Back on the road bike -- I think there's a balance between distruptively-bouncy-hard and energy-sapping-soft with tire pressures. If I use the recommended pressure from that BQ article or the pressure from psimet's formula, it works pretty well. I would consider lower pressure for rougher conditions, but then I'd be more worried about pinch flats and rim damage -- which means that I'd rather use bigger tires instead.
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Old 09-12-10, 04:42 PM   #13
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Interesting. Thanks!
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Old 09-12-10, 04:57 PM   #14
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Back on the road bike -- I think there's a balance between distruptively-bouncy-hard and energy-sapping-soft with tire pressures.
Agreed. What's surprising about Jan and Mark's results is that narrow tires don't win, despite the widespread belief that they are faster. I was out on Friday with a couple guys who are about my fitness level. They were on road bikes with narrow (23-25 mm) tires. I was riding my touring bike with 35 mm Panaracer Paselas, which did pretty well in the Bicycle Quarterly test (though they tested a narrower version). All three of us kept up the same speed with about the same amount of effort. I run my front tire at 55 psi and my rear at 75 psi; I didn't ask but they must have been running theirs at around 120 psi. Of course we were on rural New England roads which are not really smooth even when they haven't been patched and repatched a dozen times!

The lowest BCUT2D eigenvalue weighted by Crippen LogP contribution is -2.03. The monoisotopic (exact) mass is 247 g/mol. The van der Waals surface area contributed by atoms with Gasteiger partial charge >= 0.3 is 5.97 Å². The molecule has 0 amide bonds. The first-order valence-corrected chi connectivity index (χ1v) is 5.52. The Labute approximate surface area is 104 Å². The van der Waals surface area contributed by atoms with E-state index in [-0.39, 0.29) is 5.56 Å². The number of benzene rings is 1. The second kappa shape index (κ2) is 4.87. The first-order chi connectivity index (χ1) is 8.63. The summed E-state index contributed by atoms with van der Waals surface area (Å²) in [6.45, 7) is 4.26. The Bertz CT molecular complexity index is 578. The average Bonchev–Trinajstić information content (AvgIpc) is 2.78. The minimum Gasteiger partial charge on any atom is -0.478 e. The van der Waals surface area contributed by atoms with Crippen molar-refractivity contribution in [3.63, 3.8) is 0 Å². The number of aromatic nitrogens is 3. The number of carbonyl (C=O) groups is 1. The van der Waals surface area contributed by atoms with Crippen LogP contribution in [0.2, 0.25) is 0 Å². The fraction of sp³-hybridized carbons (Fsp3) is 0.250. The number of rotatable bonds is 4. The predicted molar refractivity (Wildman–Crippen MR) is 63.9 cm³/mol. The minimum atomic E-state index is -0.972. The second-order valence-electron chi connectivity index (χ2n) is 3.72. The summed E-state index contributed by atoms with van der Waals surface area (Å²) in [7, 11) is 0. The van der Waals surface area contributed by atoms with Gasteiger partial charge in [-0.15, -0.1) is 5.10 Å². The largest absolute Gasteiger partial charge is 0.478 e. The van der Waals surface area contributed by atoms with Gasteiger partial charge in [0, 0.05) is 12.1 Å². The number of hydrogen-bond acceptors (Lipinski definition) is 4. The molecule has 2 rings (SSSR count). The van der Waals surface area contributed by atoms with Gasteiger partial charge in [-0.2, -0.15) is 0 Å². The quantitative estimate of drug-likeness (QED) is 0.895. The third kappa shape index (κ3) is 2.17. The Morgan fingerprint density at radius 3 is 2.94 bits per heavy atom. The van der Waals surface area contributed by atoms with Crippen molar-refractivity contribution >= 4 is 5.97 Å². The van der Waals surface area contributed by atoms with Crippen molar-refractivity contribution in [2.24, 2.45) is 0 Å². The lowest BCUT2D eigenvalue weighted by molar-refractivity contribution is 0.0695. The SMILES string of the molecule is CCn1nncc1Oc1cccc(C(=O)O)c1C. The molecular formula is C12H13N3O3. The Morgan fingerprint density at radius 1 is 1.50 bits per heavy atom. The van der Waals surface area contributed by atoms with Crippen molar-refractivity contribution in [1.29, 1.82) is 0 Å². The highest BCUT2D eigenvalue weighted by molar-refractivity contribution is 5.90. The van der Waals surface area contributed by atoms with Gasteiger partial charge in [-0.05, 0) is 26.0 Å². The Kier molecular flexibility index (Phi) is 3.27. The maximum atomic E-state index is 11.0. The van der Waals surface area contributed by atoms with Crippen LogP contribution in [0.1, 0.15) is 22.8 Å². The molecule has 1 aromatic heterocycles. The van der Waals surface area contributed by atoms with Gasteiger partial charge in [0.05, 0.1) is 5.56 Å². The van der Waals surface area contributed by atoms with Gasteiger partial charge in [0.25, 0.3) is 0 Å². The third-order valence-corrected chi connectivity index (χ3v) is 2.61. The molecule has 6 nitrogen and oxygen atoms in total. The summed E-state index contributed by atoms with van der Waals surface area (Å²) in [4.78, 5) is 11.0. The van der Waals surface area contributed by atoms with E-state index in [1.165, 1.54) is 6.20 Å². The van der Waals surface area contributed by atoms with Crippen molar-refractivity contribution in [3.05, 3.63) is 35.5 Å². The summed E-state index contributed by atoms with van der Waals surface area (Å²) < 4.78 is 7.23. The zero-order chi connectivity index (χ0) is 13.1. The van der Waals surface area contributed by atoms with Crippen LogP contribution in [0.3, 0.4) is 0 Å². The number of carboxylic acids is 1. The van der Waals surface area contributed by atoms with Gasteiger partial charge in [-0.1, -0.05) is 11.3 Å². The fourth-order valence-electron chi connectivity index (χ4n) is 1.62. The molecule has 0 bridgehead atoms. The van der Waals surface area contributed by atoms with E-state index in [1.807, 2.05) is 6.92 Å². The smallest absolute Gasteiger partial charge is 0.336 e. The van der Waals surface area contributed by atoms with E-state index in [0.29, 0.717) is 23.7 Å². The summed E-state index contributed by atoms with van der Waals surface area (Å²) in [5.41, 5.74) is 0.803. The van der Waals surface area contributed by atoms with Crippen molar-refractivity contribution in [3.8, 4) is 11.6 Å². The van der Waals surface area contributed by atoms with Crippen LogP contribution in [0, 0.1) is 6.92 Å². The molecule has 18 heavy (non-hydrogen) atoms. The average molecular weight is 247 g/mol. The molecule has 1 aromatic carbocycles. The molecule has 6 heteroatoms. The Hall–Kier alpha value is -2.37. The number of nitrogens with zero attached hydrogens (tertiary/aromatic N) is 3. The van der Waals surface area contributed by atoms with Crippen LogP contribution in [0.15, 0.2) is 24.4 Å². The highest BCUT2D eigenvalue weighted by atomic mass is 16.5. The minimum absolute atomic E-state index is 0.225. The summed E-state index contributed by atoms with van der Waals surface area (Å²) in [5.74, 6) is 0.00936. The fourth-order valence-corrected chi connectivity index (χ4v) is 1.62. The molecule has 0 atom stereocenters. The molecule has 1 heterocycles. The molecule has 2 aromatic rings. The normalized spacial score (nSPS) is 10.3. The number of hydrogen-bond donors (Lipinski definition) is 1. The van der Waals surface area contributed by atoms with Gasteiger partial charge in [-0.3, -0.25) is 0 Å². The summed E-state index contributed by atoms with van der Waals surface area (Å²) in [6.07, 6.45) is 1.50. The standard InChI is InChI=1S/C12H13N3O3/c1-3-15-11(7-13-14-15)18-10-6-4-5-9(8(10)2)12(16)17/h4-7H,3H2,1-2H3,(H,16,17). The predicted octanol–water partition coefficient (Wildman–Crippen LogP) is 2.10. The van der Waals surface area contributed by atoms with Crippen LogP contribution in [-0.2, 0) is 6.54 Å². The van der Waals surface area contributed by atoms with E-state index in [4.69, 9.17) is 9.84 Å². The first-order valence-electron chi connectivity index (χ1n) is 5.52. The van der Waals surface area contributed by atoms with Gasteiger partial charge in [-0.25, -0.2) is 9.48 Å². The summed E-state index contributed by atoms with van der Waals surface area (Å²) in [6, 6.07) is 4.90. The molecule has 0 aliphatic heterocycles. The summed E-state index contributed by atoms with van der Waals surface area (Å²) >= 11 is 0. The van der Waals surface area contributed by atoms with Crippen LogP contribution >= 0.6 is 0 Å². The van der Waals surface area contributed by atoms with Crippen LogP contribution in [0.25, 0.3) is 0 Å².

Jan points out too that a lot of riders have been conditioned to think that hard tires feel faster, even if objective measurements show that they are not.
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Old 10-15-10, 09:54 PM   #15
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I read somewhere that geometry may also make a difference, is that true?

Also, all other factors being equal (including the cyclist on the saddle--), is a men's bike with horizontal top tube faster than a women's step-through bike?
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Old 10-15-10, 10:01 PM   #16
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Also, all other factors being equal (including the cyclist on the saddle--), is a men's bike with horizontal top tube faster than a women's step-through bike?
Not in any significant degree if all other factors are equal.

The standard diamond frame is stronger than the step-through frame, however. So the step-through frame is likely to be heavier to compensate. Not that weight on a bicycle means very much unless 1) you're carrying it or 2) you're going up hills (though a few pounds aren't going to mean more than a few % difference in your speed) or 3) it's a race and a tiny fraction of a second may make the difference between winning or losing.

Geometry does matter, however -- it changes how the motor (i.e. you) is situated and therefore your air resistance. For an extreme change, think of a utility bike vs. a recumbent racer. But the existence or non-existence of that top bar doesn't matter, as long as the rest is unchanged.